She believes in the next few days, more test kits will be available. A drive-up coronavirus testing center has already been established in north Austin.

In the meantime, she also hopes that people don’t wind up running to the emergency room unnecessarily.

“Our emergency departments are overworked as it is and we need to reserve those resources for people who are going to have more severe illness due to COVID or other viruses and other emergency care,” she said.

Connor also recommends that everyone should wash their hands thoroughly with soap and water and avoid large social gatherings. Additionally, she advises her patients that if they are sick, they should avoid the people in their lives who have compromised immune systems, heart disease, lung disease, or respiratory problems.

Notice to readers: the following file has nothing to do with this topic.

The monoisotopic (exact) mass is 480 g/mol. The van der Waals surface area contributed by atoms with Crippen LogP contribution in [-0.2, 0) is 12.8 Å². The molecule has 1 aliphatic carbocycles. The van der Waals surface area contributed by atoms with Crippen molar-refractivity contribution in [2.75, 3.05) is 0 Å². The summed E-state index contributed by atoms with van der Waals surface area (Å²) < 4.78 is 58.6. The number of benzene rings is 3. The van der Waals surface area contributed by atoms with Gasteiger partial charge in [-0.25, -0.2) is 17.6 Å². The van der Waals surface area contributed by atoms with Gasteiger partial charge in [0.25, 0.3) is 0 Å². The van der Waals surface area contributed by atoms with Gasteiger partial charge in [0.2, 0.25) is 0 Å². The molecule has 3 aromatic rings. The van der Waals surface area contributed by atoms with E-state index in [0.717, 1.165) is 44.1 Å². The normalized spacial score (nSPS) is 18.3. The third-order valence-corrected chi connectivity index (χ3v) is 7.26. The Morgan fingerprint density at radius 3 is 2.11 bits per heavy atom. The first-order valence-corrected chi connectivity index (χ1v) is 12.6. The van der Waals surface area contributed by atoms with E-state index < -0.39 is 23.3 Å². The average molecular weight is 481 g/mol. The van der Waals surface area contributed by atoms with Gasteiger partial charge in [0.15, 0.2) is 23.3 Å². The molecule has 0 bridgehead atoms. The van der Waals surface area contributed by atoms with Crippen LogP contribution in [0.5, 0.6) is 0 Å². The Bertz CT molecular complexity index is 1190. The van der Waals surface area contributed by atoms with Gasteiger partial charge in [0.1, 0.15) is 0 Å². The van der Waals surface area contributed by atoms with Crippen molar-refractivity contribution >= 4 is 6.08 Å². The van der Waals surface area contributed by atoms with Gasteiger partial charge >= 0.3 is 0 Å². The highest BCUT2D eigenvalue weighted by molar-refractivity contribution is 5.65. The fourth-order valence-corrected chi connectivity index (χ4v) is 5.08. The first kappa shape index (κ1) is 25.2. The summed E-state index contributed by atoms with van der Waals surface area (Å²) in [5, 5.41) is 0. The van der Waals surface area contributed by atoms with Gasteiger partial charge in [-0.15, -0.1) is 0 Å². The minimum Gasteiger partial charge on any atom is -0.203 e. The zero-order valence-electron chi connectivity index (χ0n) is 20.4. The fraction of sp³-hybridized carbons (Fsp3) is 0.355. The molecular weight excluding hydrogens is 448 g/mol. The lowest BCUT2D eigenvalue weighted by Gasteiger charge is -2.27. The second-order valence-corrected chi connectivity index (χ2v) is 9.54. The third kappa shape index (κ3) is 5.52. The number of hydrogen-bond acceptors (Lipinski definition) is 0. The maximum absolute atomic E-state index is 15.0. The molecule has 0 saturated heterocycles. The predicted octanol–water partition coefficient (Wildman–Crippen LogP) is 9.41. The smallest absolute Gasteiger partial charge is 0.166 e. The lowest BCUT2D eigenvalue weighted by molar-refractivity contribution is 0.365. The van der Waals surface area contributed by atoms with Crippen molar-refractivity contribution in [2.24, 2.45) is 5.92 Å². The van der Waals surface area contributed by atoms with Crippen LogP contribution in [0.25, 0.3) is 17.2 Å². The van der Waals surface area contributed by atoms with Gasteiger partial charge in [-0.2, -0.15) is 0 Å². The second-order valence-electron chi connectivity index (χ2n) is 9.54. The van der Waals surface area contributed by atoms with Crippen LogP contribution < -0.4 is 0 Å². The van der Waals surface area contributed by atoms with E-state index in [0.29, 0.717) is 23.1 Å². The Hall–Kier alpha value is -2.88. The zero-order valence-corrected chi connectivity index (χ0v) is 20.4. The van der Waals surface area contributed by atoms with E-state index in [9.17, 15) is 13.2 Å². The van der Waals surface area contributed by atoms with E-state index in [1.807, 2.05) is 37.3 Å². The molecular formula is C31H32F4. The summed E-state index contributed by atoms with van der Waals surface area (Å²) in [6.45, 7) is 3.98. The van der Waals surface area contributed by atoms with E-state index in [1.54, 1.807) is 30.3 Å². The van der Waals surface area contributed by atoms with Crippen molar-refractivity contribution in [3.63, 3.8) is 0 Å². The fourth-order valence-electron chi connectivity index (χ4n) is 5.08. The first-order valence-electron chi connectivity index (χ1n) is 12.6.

“We get to decide how fast this virus hits our city”

In an interview with KXAN on Sunday morning, Austin Mayor Steve Adler said the people of the city have “been through crises before and we are going to get through this one, too.”

“But in this crisis, we actually have the ability to decide, through our individual and our collective actions, we get to decide how fast this virus hits our city,” he said.

“But we have control, which is why we want everybody to be conscious, we want everybody to do the personal hygiene, wash your hands, don’t go out if you’re sick, and if we all do this together, we are going to get through this fine.”